WASHINGTON, D.C.: The World Bank says more than 80,000 Jamaican citizens will benefit from improved services, basic infrastructure and targeted crime and violence interventions in 18 vulnerable inner-city communities as a result of a US$42 million project for integrated community development.
The U.S.-based financial institution said the new project is a continuation of the partnership between the Jamaica government and the World Bank on upgrading some of the country’s most vulnerable and volatile communities.
It said the project builds on the success of the “Inner City Basic Services for the Poor Project” to address accelerating urban decay and declining citizen security.
“The project aims to foster a more inclusive society in Jamaica by improving the quality of life of marginalized city dwellers,” said Sophie Sirtaine, World Bank country director for the Caribbean. “It also aims to prevent crime and violence by engaging youth in public safety initiatives and providing them with job skills training.”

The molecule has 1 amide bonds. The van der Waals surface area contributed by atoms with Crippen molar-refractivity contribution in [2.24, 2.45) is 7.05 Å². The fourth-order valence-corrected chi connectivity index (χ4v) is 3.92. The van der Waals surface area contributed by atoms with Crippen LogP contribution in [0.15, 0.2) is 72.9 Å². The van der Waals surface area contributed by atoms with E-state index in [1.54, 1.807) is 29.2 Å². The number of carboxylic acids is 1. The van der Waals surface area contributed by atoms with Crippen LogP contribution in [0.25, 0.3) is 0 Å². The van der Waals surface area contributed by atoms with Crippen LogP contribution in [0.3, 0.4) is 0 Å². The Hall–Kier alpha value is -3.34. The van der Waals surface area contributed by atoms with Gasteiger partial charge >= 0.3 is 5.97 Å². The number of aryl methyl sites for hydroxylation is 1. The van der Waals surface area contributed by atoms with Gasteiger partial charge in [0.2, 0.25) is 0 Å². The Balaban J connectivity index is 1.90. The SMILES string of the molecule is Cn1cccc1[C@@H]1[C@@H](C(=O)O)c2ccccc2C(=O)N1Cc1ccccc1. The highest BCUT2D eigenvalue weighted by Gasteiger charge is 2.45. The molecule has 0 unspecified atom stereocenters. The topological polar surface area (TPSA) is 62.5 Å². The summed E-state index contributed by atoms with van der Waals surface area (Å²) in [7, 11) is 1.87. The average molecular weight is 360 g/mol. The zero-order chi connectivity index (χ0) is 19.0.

As a result of the funding, Sirtaine said more than 50,000 people will benefit from improved solid waste management services, street lighting, paved roads and drainage.
She said residents in the 18 communities would “feel safer” and that 1,200 families will have their piped water connection repaired and 4,500 residents will receive educational and skills training.
“As we strive to advance the targets of the Vision 2030, where access to reliable services and adequate infrastructure is the norm, enhancing community safety and security is a priority,” said Scarlette Gillings, managing director of the Jamaica Social Investment Fund. “And these communities are places of choice to live, work, raise families and do business.”
The World Bank said poverty in the Kingston Metropolitan Area has doubled in two years from seven per cent in 2008 to more than 14 per cent in 2010.
It also said youth unemployment is on the rise, with more than 50 per cent of young people unemployed, adding that homicides and other violent crimes rates are among “the highest in the Latin America and Caribbean region”.